And as for “kink-shaming,” please. Furry wasn’t just open about real world kinks, it got busy inventing new ones from the get-go. Chakats, the polyamorous, libidinous, hermaphroditic cat’taurs—just count the implicit kinks, kids—date back to 1995, and you know, the Giants’ Club started on FurryMUCK in 1997 to cater to the already existing macro/vore community. (To the best of my knowledge, furries coined the term “macrophile!”)
I’m not suggesting everything was wine and roses in Old Furry. I saw the tweets from people talking about horrible times they had in early fandom, and I don’t at all doubt them. Furry had some awful people then. But furry has some awful people now, too, right? In the old days, we had Burned Furs; now we have alt-Furs. The motivations and goals of the BFs were, in truth, quite different; I haven’t seen anyone accuse the alt-furs of being anti-porn crusaders, for a start.2 It’s not fair to call most BFs actual fascists, either. Granted, some of the few still hanging around the fandom, like Roy Calbeck, Super Genius, proudly stand with Foxler against the existential threat of furries with social justice Tumblrs. But y’know, if he’s the best they’ve got, we’re pretty safe.
So. Do you know who Gallagher is? He’s a prop comic whose schtick is smashing watermelons with sledgehammers. Now he’s mostly known for being a paranoid, racist kook, but…he kinda always was. Yes, he’s gotten worse, but the signs were always there. Over the last couple of decades, it stopped being de rigueur to give that a pass. And Gallagher is fucking bitter about that. He used to be somebody, goddammit.
You see where I’m going with this, don’t you? 2’s had a long history of “punching down” as a comedian—attacking the suicidally depressed, defending (and making) transphobic comments, and denying any responsibility for his own words when criticism arises. He’s gotten worse, but the signs were always there. And over the last decade, maybe we’ve just grown uncomfortable with him constantly screeching that those weak-willed sissy watermelons have it coming.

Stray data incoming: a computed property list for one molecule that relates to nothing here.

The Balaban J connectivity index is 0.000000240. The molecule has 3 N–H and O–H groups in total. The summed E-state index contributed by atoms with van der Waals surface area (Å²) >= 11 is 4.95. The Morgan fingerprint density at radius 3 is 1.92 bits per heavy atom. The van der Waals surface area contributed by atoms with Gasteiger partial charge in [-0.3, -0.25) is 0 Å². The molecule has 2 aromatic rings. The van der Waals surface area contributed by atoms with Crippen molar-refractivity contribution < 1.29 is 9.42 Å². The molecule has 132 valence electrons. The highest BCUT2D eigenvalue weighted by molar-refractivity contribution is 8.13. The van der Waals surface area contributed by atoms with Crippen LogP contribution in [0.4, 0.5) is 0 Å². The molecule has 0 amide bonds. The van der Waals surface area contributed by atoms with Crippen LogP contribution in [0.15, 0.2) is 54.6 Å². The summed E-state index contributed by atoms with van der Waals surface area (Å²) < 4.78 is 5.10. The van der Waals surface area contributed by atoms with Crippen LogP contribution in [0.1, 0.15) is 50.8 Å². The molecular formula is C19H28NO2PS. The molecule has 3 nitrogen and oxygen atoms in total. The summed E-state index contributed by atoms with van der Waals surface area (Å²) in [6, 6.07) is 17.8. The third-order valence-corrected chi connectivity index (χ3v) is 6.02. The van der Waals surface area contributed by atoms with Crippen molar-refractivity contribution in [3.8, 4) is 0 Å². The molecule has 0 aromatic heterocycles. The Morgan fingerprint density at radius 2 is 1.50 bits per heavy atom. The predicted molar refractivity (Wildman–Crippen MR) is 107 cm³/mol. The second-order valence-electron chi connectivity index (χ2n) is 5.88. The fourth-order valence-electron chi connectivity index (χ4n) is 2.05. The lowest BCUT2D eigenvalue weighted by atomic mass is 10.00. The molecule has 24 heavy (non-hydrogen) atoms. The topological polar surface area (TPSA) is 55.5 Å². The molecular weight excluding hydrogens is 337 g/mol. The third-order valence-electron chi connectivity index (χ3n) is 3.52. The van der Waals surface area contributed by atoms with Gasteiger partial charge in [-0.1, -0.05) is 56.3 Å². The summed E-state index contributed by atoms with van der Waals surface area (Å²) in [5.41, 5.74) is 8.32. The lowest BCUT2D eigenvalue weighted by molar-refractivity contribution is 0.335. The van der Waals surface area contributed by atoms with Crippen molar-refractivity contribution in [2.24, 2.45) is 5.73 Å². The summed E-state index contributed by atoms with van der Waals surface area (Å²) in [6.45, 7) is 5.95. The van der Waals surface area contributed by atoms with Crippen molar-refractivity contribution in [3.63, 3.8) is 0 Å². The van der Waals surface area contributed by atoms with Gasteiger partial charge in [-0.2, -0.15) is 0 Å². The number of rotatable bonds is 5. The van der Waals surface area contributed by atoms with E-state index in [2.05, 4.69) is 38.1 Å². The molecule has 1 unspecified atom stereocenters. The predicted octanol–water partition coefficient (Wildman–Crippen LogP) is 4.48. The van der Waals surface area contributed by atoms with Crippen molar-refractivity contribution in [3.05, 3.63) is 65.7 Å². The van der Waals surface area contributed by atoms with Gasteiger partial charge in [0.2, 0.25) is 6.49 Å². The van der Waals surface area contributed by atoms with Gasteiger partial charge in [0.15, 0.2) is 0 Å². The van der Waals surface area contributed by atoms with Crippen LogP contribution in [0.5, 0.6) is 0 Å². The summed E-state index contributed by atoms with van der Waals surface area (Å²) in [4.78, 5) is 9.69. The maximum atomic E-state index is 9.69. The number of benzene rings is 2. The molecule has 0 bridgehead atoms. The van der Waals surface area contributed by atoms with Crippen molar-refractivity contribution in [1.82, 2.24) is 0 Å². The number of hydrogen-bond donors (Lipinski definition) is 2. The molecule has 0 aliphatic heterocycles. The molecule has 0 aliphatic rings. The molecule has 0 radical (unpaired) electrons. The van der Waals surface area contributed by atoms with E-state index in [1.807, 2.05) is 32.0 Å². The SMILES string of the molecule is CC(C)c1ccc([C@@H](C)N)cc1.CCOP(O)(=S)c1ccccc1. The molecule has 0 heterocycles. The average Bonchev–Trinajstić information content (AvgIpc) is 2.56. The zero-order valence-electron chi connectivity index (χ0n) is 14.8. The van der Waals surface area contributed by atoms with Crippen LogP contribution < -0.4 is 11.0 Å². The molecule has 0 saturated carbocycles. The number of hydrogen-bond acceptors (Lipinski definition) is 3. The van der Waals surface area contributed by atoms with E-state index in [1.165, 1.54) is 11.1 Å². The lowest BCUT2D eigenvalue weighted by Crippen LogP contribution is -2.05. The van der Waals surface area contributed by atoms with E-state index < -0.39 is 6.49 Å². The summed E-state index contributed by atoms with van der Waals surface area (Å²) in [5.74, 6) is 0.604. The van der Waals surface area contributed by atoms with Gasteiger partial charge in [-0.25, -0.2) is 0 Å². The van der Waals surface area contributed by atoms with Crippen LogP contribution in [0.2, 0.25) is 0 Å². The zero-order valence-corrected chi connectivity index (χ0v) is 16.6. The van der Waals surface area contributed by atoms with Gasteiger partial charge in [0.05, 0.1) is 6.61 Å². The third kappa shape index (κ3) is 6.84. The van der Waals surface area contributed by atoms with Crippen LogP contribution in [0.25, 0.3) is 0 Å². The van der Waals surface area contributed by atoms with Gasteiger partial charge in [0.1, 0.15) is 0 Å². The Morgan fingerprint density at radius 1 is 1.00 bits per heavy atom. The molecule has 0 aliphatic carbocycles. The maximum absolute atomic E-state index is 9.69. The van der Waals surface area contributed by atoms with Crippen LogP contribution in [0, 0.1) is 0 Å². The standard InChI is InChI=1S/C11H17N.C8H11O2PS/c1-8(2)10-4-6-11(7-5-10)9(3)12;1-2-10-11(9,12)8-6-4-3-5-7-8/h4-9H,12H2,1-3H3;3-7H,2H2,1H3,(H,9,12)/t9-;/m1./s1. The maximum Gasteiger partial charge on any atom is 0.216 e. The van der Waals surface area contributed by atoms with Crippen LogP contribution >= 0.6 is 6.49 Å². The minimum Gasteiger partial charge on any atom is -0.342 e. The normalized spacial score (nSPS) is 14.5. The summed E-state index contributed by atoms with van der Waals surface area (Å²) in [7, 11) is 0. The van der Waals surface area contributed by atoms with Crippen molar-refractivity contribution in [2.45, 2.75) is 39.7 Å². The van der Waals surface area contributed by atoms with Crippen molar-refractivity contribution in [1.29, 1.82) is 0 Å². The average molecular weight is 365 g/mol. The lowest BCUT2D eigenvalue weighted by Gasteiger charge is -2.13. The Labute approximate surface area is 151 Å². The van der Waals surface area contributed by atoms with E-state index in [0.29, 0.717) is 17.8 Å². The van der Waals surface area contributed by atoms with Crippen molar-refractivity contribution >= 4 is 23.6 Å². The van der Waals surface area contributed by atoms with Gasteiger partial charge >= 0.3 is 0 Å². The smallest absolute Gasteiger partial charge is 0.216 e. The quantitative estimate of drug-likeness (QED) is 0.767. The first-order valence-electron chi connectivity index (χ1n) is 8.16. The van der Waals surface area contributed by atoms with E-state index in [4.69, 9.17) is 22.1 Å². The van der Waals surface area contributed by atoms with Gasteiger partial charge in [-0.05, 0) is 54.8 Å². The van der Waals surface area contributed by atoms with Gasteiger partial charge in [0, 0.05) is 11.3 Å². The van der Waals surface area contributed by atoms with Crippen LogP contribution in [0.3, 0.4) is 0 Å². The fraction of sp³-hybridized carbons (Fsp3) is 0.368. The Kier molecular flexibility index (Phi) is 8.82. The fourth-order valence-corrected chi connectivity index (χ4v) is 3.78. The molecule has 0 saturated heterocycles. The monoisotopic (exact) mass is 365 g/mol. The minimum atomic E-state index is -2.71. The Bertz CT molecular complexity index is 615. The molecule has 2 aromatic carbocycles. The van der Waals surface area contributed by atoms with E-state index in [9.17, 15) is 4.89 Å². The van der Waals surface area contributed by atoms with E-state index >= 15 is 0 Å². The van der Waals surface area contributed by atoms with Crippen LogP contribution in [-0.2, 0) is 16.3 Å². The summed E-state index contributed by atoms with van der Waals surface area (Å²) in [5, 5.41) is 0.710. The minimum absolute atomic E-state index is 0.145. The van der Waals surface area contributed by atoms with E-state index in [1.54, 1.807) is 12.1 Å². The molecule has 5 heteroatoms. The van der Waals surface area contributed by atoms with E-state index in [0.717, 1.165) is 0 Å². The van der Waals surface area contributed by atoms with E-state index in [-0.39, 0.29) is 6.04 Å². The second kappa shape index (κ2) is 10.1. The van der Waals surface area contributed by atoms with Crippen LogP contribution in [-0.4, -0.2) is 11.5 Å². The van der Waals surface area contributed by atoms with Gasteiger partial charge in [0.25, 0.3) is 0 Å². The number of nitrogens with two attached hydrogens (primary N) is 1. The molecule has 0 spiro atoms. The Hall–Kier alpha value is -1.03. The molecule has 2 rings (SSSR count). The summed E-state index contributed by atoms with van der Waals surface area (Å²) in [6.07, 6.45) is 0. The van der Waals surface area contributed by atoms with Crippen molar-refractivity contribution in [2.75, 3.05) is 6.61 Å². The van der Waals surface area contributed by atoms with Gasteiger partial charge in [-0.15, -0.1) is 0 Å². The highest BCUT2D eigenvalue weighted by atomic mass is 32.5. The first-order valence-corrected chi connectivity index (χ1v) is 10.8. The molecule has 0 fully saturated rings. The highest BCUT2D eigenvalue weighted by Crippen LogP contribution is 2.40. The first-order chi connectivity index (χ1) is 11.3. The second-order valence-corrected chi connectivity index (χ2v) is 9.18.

2 is a middle-aged furry himself, and I suspect most of his shrinking cadre are, too. But as my friend Jakebe noted, older and experienced does not automatically mean conservative and inflexible. There are a lot of furries in their 30s—and 40s, and even (gasp) beyond—who aren’t shaking their paws in fury at the changes within the fandom. Some of them are arguably leading it.
Statistically, most of you won’t be “furry for life.” But furry has been growing exponentially, and the number of middle-agers and beyond will grow, too. I’m going to do my best not to become inflexible, which will mean continuing to hang around not just all of you, but around progressively younger whippersnappers, listening to progressively incomprehensible music and generally waving my cane around—and doing my damnedest to admit when you’re right. There’s no place in furry for homophobia, transphobia, racism, sexism—or ageism.
Furry is likely always going to be mostly young people; the median age for furries hasn’t changed much in the last two decades, dropping from 21 to 19. But here’s the ironic bit: you only know that if you know furry’s origins. If you’re part of this subculture, it’s worth learning some of it. Sometimes your grumpy grandma Rha has things to say about the Ancient Times that are worth hearing.3
As for 2, RC(SG) and the batch of fascist wankers crouching behind the alt-furry banner, there used to be a saying among network administrators: “the internet routes around damage.” Furry will, too. That’s also part of our history.
People love to debate when furry started, but the first fan gatherings and fanzines explicitly identifying themselves as “furry” go back to the mid-to-late 1980s.↩
Most of them weren’t even truly anti-porn; they just couldn’t so much as say good morning without descending into rhetorical bomb-throwing. It turns out haranguing people turns them off. Who knew? Funny side note: after leaving furry, Burned Furs originator Charla “Squee Rat” Trotman became an acclaimed indie comics publisher known for feminist erotica.↩
Also, she’s still a giantess, so I’m just saying, be nice.↩